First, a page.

Hi, My name is Jesus Alberto. I’m from Mexico and I have been a 3D artist since 2015. I was interested to learn 3D because I liked the 3D effects from the movies when I was a child, so in 2015 I started to make 3D things like small objects or abstract things for modeling practice, just for fun. I never went to a 3D school; in fact, at the moment of this post I'm studying software engineering at the university. Maybe you are asking yourself, Why did you decide to study software engineering and not 3D in school? The reason is that I love software, too, and in the future I want to make tools and things for my 3D pipeline.
I didn’t start working in 3D using Blender—I started with Cinema 4D. I first tried using Blender two years ago because I’m a curious person and people had said that Blender was a difficult and different 3D software, so I decided to test Blender and see for myself if that was true. After that first experience with Blender, I started to transition from Cinema 4D to Blender because I realized that my general workflow was faster in Blender. Now I actually use Blender as my principal 3D software, along with other tools like Substance Painter, Substance Designer, Affinity Photo, and Marvelous designer.
Now I’m 21 years old and I dedicate my free time to make 3D projects like the Interior Kitchen Scene, which is what I will talk about in this post.
Ok, the first thing you need to know about this scene is that originally this was made using Cinema 4D and Corona renderer. I was inspired by a Mexican kitchen combined with a modern simple kitchen (I like food a lot, so I think the kitchen is one of the most important places in a house).
So I decided to recreate this old Scene but in Blender and Cycles because I wanted to push my skills with Cycles and compare the workflows for lighting and texturing between Cycles and Corona.
I used Blender and Cycles for rendering and modeling. I also used Substance Designer for a lot of the textures in the scene and Marvelous Designer for the towel simulation.
My PC hardware is a GTX 1060 6GB, 16 GB of RAM and an i7 4790 Processor.
I used a few scanned models from Mantissa (the bread and the fruits). Everything else in the scene was made by me.
I think the use of different tools for creating projects is important for better and faster work; we can use only Blender for all the work, but that may take us more time than if we use tools for specific tasks.
I used fSpy to make the camera match that of my old kitchen render and recreate it in Blender.
After I made the cameras match, I started to do the blocking of the objects, after which I added details on the cabinets and the windows. When I had a good position of the objects and a good camera view I decided to add and position the lighting.
I made the textures I needed in Substance Designer.
This is the screenshot of the wood texture I made for all the models that needed a wood material.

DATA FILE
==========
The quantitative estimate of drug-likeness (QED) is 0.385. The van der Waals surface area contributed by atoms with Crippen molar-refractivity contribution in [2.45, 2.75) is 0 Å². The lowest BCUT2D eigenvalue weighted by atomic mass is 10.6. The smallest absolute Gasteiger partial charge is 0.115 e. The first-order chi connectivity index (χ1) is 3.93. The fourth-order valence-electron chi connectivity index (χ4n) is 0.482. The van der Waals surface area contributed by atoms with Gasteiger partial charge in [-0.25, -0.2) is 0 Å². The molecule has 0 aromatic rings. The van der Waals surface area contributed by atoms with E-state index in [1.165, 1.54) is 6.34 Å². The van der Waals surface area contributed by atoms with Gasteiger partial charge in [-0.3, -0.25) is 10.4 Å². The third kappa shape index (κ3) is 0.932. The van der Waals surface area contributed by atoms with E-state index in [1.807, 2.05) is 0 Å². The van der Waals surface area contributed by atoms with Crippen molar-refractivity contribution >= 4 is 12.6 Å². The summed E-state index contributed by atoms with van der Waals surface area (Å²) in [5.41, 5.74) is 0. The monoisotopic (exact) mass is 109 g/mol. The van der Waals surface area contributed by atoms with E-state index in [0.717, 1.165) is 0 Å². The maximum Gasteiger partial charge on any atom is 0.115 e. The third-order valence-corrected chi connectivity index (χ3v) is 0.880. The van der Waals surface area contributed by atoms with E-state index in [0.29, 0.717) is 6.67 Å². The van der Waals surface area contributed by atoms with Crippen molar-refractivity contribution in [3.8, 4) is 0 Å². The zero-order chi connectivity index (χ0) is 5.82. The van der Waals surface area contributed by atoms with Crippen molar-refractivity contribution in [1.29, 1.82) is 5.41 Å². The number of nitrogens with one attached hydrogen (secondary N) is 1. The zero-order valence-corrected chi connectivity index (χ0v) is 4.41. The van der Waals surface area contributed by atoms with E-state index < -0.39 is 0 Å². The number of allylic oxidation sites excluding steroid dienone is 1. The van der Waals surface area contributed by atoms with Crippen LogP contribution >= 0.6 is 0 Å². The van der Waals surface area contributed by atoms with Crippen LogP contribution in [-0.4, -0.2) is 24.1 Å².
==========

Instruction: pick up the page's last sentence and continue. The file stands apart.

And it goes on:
As you can see, this graph doesn’t have a lot of nodes like others Substance materials and I achieved a good result.
I think it is necessary to make materials with a good quality but without using a lot of unnecessary nodes; we must evaluate if we really need textures with lots of detail for our projects. For example, we need textures with a lot of detail if we want to add close-up shots of our project, but if we’re not rendering close-ups and shots are more general, maybe we can successfully use textures with less detail. But, in the same way, if we want to produce renders with a high resolution (maybe more than 4k renders) the use of textures with a lot of detail can be the better option.
Here are more screenshots from other materials I made in Substance Designer.
Also, to ensure consistent color, I added a color correction in Blender to all the color textures I made in Substance Designer.
I modeled the rest of the objects that I thought would be easier to do in Blender and, of course, I added the materials, too.
After I finished adding the basic models, I started to create the complex models like plants and watermelons in Blender. In the case of the watermelons, I used a sphere mesh and textures from Substance Designer. I used Marvelous Designer for making the towels, and the fruits and the bread are from a page called Mantissa, where it’s possible to find good models with CC0 licenses.
For the lighting I used the sky texture from Blender and a sun light for the exterior lighting. This was a bit of complex task to do because I wanted good interaction between sun light and sky light.
I developed a good balance between these lights by using a simple plane and sphere to achieve a shadow with good contrast.
Maybe it isn’t the best way to do this, but in this case it works for me.
For the kitchen LED light, I used a simple rectangular light with a warm color, and for the ceiling lamp, I used a disk area light with a bit warmer color.
Also, I added a back light using a mesh sphere with emission for a more natural feeling.
And the last light I added to my scene was an exterior artificial light in the right window to add a more interesting feeling.
The Final Renders
This was the final render without post-production, Maybe you can see that this doesn’t have a lot of contrast, but that is normal because it is a raw render.
With Post Production
I exported this render with the default color management settings, only I increased the exposure to 1.5 before I exported the render.
The post-production was done using Affinity photo and I only added curve and contrast adjustments to add contrast to the render, and finally, I added a detail refinement and high-pass.
And the work is done. :D Thanks for reading this Behind the Scenes and I hope you liked it.
You can buy this project from BlenderMarket.
About the Author